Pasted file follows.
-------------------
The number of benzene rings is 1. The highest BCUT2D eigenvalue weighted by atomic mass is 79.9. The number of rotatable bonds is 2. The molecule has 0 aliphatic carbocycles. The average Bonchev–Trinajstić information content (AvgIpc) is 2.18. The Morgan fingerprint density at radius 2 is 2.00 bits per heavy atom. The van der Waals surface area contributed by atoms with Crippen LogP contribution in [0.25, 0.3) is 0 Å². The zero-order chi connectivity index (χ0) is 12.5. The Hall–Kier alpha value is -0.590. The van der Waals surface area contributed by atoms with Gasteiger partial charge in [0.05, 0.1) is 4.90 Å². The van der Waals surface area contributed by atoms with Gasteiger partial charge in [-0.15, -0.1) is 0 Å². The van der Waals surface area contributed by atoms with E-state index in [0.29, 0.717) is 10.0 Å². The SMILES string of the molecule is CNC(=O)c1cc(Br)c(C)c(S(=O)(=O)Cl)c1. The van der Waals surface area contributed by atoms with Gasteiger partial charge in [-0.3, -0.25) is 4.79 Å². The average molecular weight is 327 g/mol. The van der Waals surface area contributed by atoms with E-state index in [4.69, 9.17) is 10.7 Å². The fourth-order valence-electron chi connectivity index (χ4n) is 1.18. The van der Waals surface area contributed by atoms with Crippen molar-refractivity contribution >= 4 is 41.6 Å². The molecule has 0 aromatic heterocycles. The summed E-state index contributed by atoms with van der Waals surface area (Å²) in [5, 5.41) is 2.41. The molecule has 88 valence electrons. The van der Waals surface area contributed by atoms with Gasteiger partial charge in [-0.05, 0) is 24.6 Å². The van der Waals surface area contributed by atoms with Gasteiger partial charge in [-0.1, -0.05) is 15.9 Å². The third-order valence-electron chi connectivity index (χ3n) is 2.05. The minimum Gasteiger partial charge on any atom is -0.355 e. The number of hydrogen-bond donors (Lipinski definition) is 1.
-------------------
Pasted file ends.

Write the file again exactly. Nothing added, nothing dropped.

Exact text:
The number of benzene rings is 1. The highest BCUT2D eigenvalue weighted by atomic mass is 79.9. The number of rotatable bonds is 2. The molecule has 0 aliphatic carbocycles. The average Bonchev–Trinajstić information content (AvgIpc) is 2.18. The Morgan fingerprint density at radius 2 is 2.00 bits per heavy atom. The van der Waals surface area contributed by atoms with Crippen LogP contribution in [0.25, 0.3) is 0 Å². The zero-order chi connectivity index (χ0) is 12.5. The Hall–Kier alpha value is -0.590. The van der Waals surface area contributed by atoms with Gasteiger partial charge in [0.05, 0.1) is 4.90 Å². The van der Waals surface area contributed by atoms with Gasteiger partial charge in [-0.15, -0.1) is 0 Å². The van der Waals surface area contributed by atoms with E-state index in [0.29, 0.717) is 10.0 Å². The SMILES string of the molecule is CNC(=O)c1cc(Br)c(C)c(S(=O)(=O)Cl)c1. The van der Waals surface area contributed by atoms with Gasteiger partial charge in [-0.3, -0.25) is 4.79 Å². The average molecular weight is 327 g/mol. The van der Waals surface area contributed by atoms with E-state index in [4.69, 9.17) is 10.7 Å². The fourth-order valence-electron chi connectivity index (χ4n) is 1.18. The van der Waals surface area contributed by atoms with Crippen molar-refractivity contribution >= 4 is 41.6 Å². The molecule has 0 aromatic heterocycles. The summed E-state index contributed by atoms with van der Waals surface area (Å²) in [5, 5.41) is 2.41. The molecule has 88 valence electrons. The van der Waals surface area contributed by atoms with Gasteiger partial charge in [-0.05, 0) is 24.6 Å². The van der Waals surface area contributed by atoms with Gasteiger partial charge in [-0.1, -0.05) is 15.9 Å². The third-order valence-electron chi connectivity index (χ3n) is 2.05. The minimum Gasteiger partial charge on any atom is -0.355 e. The number of hydrogen-bond donors (Lipinski definition) is 1.